This is a followup to my post last week How to Hustle SXSW for Fun & Profit, which is part of my sporadically ongoing Lessons in Startup Marketing blog post series and its focused on what to do post-SXSW to make the most of all the hustling you’ve been doing.
Please let me know what other followup tips you have for event marketing, and thank you for reading!
Hello 500! I hope your hangovers aren’t too brutal.
I wanted to followup on my post about “How to Hustle SXSW for Fun & Profit” and make sure I also told you how I think about closing the loop on the leads and communicating internally about results, ROI, learnings, and expectations for next year. Just sat down in the airport (headed back to SF) and jotted this down, please let me know if I left out any important follow up steps that work well for you.
Who Needs to Do This
If you used more than $5,000 of your company’s money at SXSW you *need* to do this and be accountable for what went down.
Why This Process Matters
This is crucial for a bunch of reasons: it builds trust for the marketing function in your company, it recognizes the marketing team’s version of “shipping”, it increases the chances of opportunities resulting from the leads you worked so hard to collect, it sets you up to justify SXSW next year and understand the value you are getting from this event and events like it company-wide.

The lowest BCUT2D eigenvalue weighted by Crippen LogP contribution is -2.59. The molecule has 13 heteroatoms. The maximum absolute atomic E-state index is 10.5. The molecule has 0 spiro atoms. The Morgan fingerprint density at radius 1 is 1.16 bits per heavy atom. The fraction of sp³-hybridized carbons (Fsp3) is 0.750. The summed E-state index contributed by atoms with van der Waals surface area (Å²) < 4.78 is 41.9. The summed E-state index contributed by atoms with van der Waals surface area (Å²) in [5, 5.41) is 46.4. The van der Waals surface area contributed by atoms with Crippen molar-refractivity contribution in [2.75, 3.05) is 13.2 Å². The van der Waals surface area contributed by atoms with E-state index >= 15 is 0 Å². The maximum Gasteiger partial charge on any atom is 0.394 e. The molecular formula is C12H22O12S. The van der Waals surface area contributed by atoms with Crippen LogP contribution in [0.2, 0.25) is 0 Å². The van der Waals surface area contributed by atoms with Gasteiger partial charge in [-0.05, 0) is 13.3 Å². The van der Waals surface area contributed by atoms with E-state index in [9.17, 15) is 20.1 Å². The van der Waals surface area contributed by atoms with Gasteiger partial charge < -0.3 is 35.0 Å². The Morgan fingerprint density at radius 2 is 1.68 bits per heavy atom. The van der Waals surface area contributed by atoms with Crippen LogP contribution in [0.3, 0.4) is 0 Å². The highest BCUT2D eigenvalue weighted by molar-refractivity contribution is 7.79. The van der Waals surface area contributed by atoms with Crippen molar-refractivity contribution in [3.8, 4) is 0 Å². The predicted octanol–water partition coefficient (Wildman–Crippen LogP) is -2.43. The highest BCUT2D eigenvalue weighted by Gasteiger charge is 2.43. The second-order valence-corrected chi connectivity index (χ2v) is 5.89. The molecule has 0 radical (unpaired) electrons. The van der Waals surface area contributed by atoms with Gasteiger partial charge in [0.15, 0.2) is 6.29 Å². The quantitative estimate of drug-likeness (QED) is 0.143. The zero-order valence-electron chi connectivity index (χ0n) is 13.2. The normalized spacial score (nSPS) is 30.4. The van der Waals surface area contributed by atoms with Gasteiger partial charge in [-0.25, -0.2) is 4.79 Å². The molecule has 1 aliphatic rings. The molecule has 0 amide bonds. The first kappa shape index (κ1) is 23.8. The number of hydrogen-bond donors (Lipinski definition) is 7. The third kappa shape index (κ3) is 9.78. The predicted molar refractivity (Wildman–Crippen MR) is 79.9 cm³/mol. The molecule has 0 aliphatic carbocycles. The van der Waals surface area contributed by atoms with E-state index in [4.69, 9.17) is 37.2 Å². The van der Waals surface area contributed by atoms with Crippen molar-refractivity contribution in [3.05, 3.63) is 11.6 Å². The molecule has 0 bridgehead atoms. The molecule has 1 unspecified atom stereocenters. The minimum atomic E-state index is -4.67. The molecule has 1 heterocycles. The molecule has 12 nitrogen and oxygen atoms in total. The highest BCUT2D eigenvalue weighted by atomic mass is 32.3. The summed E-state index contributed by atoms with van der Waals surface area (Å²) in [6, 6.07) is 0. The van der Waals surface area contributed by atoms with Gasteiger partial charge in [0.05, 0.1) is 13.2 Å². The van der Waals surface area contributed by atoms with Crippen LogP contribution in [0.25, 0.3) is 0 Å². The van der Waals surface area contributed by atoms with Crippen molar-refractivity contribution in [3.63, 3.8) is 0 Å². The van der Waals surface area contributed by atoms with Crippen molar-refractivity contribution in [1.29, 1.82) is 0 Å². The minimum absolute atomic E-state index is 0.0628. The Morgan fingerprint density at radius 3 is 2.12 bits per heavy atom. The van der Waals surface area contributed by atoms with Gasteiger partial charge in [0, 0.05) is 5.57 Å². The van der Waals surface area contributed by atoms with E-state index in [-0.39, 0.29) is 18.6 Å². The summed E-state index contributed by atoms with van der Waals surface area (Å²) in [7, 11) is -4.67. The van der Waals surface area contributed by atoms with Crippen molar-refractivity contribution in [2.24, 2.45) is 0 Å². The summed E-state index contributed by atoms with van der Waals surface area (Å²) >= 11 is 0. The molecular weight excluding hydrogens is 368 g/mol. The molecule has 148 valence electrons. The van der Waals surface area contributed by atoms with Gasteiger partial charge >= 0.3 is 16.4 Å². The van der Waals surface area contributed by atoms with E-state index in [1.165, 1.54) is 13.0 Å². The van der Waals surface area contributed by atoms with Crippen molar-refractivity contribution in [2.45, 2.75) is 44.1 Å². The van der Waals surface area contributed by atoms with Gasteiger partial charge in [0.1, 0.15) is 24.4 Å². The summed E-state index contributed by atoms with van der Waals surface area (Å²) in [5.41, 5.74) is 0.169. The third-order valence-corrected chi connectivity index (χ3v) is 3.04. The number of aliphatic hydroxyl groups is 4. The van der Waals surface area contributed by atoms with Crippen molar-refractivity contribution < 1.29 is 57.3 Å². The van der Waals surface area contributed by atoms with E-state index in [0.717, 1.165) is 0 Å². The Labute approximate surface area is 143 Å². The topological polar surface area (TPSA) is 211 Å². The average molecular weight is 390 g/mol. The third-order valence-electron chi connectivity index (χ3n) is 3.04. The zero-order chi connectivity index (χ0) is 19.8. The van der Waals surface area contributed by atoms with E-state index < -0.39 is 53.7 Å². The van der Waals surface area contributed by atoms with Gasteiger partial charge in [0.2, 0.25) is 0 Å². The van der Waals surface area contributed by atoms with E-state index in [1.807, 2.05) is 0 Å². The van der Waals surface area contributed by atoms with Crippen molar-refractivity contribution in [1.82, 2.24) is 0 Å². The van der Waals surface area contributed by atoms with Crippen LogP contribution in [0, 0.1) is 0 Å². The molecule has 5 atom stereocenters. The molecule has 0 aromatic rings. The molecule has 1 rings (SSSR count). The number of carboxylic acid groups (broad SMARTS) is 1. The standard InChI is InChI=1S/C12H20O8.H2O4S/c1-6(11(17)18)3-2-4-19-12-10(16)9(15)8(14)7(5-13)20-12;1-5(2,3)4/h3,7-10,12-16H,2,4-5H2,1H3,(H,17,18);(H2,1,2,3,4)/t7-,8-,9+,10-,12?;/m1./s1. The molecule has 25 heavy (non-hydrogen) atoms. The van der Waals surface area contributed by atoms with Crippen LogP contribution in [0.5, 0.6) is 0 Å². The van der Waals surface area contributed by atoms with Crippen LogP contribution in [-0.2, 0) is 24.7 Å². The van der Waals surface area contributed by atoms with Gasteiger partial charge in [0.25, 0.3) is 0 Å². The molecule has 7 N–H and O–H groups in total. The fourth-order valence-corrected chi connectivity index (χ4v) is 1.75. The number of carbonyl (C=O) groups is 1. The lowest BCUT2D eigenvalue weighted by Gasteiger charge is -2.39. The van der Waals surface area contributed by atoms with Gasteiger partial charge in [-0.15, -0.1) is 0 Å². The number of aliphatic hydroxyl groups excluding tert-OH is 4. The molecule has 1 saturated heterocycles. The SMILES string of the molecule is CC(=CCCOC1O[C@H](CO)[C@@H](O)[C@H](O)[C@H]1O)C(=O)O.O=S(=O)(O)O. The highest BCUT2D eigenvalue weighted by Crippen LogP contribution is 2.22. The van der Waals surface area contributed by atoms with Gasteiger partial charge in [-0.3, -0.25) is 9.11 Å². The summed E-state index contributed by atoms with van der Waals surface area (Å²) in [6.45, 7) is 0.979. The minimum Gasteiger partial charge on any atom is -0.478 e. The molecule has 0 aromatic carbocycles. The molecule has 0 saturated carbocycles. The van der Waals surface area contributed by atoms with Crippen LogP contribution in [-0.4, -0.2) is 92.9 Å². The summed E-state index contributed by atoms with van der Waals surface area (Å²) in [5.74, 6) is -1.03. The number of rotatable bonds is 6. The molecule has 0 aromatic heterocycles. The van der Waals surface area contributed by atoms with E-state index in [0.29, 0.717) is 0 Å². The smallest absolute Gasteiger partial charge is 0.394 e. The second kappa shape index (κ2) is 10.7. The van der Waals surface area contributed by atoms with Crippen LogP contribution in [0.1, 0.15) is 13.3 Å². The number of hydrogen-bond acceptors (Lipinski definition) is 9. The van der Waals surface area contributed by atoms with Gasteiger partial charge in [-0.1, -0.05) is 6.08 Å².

Day 0 – Sleep
After epic trips like this one, which involve getting up early, being “on” all day, and staying out late — you are going to be tired. Rest. Getting sick after this trip is likely, because if you hustled hard [link: ] you shook over 1,000 hands.
Day 1 – Schedule a Post-Mortem
This should only take 30 minutes, and should include the people who attended and those who were directly involved in planning/execution. The post mortem with the events team can be a more private opportunity to talk through things that went wrong, and make sure to air any lingering frustrations so that you don’t bring them to the office permanently. This isn’t a group therapy session though. If individuals exhibited any inappropriate behavior, it is better to talk with them 1-on-1 about this. Instead, focus on the goals of the event as a whole and the execution of each piece.
Walk through each piece of the plan, and ask different people on your team to describe how it went, what they liked and the value they feel your company got, as well as what could have gone better. Make a list of learnings for next year and a list of achievements to include in your email blast to the company.
Day 2 – Distribute an Event Recap (Internally)
While its still fresh on your mind write a recap for yourself, and then send it to your team (or entire company). Make sure to show through stories how high impact the event was and also how much work it was – for those who stayed home and might resent not getting to go. Make sure to thank people by name individually and call them out for specific contributions. Remember, they worked extremely hard for you 14-16 hours each day and you want them to feel valued. They’re also likely to be the same people who will attend SXSW with you next year.